Cryptocurrencies or digital currencies have rapidly evolved from being some form of “nerd money” to becoming the driving force of a new global financial system. As they grew by the day and reached a wider population, the first instinct of most governments was to ban them. After several failed attempts at doing that, they finally took measures to regulate the flow of digital currencies with better laws.


And as digital currencies keep surging to new heights of adoption and innovation, many governments worldwide are now taking measures to build their own digital currency to keep up with the competition. Known as central bank digital currency, or CBDC, these currencies may or may not resemble the traditional form of digital currencies.


Unlike other private digital currencies, CBDCs will be state-backed currencies. They will be a digital representation of the national currency of a country, pegged in a 1:1 ratio. And the central banks will have complete control over its operation.

A brief overview of countries working on a CBDC

China was the first mover in the CBDC race. The People’s Bank of China completed the backend development of its CBDC more than two months ago. Currently, it is conducting pilot tests of its CBDC — officially called “digital currency, electronic payments” (DCEP) — for small retail transactions across major cities.


Many industry experts consider China’s CBDC progress the biggest threat in decades to the dominance of the U.S dollar. This has also forced the U.S to ramp up its digital currency efforts, but its plans are still far behind any actuation.


Other major countries such as Canada, Singapore, South Africa, Russia, and France are also working on their CBDC projects.

Major challenges for CBDC success

  • Government’s lack of understanding

Today, most governments are speculating the possibilities of creating their own digital currency. But their major hurdle is the lack of clear understanding of digital currencies and how they could regulate them. To triumph over the odds, regulators have set up groups to closely examine CBDCs and formulate detailed roadmaps for development.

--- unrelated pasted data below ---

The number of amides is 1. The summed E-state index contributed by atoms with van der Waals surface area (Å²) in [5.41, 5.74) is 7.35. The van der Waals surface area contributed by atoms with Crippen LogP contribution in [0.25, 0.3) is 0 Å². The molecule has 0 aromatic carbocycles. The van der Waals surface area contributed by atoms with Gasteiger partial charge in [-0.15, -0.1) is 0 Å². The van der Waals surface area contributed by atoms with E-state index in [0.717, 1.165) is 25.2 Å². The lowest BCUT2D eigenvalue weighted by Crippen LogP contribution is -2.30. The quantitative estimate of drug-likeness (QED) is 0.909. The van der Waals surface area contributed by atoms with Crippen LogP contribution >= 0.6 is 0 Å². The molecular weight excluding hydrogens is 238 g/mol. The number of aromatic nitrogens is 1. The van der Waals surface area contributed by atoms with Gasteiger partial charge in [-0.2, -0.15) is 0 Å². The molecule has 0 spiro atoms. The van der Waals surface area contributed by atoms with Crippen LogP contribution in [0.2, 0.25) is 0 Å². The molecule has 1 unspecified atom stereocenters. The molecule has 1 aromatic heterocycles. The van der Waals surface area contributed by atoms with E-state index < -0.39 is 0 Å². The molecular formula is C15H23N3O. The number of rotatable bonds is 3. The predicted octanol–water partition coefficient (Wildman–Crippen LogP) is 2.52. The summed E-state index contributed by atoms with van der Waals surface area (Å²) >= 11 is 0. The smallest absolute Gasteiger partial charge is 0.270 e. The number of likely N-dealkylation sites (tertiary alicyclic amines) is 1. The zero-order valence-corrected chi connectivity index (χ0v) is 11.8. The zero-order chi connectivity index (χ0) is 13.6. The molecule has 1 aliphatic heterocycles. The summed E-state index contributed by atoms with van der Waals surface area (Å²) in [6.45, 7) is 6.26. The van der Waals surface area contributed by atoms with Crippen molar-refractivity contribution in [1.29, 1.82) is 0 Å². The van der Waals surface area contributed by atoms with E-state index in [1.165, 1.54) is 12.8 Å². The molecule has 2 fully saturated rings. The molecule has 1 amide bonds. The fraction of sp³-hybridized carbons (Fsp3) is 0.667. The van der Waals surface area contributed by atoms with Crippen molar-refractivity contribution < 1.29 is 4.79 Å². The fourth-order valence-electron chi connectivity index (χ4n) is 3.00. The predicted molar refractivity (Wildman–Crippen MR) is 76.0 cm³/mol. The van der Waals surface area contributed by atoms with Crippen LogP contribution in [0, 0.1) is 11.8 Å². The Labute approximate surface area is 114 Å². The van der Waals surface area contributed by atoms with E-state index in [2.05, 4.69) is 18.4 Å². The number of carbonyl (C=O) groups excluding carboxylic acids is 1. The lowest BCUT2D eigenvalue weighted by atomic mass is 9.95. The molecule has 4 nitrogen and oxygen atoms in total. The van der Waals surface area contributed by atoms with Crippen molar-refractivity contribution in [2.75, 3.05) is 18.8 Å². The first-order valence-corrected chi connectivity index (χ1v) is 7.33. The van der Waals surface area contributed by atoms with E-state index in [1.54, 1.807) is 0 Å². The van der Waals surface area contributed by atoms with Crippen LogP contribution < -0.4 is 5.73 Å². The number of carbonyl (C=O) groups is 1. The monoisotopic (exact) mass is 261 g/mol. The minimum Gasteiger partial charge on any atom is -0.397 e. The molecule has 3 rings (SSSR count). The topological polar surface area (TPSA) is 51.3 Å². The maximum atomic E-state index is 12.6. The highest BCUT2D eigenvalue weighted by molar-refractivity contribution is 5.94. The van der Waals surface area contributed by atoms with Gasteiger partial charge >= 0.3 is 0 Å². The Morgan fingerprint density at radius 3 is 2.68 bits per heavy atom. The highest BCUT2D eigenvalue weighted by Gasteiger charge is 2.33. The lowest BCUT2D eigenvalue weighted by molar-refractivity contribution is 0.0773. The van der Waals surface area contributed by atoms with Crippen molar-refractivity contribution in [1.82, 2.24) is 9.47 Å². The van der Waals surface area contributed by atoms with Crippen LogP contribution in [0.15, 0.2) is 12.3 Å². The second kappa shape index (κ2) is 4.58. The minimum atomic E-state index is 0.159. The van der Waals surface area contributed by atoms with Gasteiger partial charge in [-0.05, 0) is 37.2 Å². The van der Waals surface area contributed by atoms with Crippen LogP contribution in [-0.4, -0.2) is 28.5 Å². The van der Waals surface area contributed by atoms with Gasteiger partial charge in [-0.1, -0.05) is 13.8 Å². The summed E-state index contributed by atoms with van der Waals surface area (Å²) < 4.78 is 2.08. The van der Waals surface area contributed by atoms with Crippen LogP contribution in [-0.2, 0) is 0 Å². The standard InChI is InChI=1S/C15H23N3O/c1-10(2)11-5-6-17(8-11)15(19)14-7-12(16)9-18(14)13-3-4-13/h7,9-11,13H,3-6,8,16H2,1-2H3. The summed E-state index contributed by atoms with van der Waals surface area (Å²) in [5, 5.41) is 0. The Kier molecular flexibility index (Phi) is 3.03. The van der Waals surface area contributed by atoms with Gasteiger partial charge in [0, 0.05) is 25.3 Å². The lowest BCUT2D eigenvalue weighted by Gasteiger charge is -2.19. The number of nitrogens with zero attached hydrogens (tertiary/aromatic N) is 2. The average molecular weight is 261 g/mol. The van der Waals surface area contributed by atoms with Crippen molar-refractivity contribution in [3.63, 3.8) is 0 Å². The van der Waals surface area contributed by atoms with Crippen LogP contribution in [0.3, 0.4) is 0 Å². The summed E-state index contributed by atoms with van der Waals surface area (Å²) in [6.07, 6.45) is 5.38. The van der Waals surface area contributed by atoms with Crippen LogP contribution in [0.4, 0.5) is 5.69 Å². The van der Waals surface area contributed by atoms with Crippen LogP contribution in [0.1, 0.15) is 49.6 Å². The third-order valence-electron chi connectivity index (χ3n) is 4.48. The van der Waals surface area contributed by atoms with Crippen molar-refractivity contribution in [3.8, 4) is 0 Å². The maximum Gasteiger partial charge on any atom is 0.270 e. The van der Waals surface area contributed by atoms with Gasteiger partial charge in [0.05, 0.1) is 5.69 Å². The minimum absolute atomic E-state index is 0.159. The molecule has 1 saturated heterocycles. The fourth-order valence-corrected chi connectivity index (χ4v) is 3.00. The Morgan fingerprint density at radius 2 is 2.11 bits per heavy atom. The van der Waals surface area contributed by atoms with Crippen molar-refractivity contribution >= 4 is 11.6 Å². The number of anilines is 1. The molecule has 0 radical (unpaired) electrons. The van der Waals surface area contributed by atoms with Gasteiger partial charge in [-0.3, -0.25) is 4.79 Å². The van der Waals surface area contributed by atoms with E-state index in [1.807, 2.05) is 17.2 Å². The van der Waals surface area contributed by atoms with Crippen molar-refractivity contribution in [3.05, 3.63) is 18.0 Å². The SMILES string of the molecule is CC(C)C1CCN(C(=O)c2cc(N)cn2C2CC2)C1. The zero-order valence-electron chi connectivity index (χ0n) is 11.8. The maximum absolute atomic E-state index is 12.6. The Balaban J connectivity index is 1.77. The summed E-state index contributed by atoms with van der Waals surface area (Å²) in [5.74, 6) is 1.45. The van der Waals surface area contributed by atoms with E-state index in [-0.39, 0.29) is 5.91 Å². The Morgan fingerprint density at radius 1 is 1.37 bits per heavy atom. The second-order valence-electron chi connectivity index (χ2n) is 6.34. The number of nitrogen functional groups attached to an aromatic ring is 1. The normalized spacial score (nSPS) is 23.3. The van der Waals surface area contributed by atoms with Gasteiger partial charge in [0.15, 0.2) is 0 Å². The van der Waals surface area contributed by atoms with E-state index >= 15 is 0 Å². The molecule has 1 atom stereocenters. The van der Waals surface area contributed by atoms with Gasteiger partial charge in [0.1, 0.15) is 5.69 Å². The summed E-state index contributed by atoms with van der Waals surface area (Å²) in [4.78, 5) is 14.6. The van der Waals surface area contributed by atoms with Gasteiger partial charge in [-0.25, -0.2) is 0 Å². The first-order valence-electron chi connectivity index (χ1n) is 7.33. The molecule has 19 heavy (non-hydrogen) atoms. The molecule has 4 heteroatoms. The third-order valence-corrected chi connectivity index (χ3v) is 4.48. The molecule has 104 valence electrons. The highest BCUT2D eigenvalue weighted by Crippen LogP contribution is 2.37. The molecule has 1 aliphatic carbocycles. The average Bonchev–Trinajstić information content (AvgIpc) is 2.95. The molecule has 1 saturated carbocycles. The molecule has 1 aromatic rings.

• Finding a suitable design

Most governments and central banks are not big fans of the traditional form of digital currencies. They do not want to make it as transparent and open as Bitcoin or Ether. But they also do not want to miss out on the benefits offered by blockchain. Further, they aim to make it simpler and easily accessible to everyone at all times. To work out a plan for such a national digital currency has become a time-taking task.

  • The risk to the current banking system

Digital currencies are often seen as a risk to the current financial system. Governments are especially sceptical about the amount of transparency and openness digital currencies bring to financial transactions. They also see it as a risk to the dominance of paper currencies.


On the other hand, commercial banks’ business almost solely relies on holding funds of individuals and corporations. This is the primary way for commercial banks to make money. CBDCs may disintermediate money management and allow people to directly store their funds in central bank digital currencies and cut off Commercial banks ledger money circulated in monetary system that is not only threatening the profitability of commercial banks but disable the reserve banks present day monetary system.

Parting thoughts

Central bank digital currencies are already here. And countries that delay the adoption of CBDC will only be left behind in the path to digitisation and innovation. While the shift from the current economic model to a new one is full of challenges, the evolution is much needed and almost inevitable.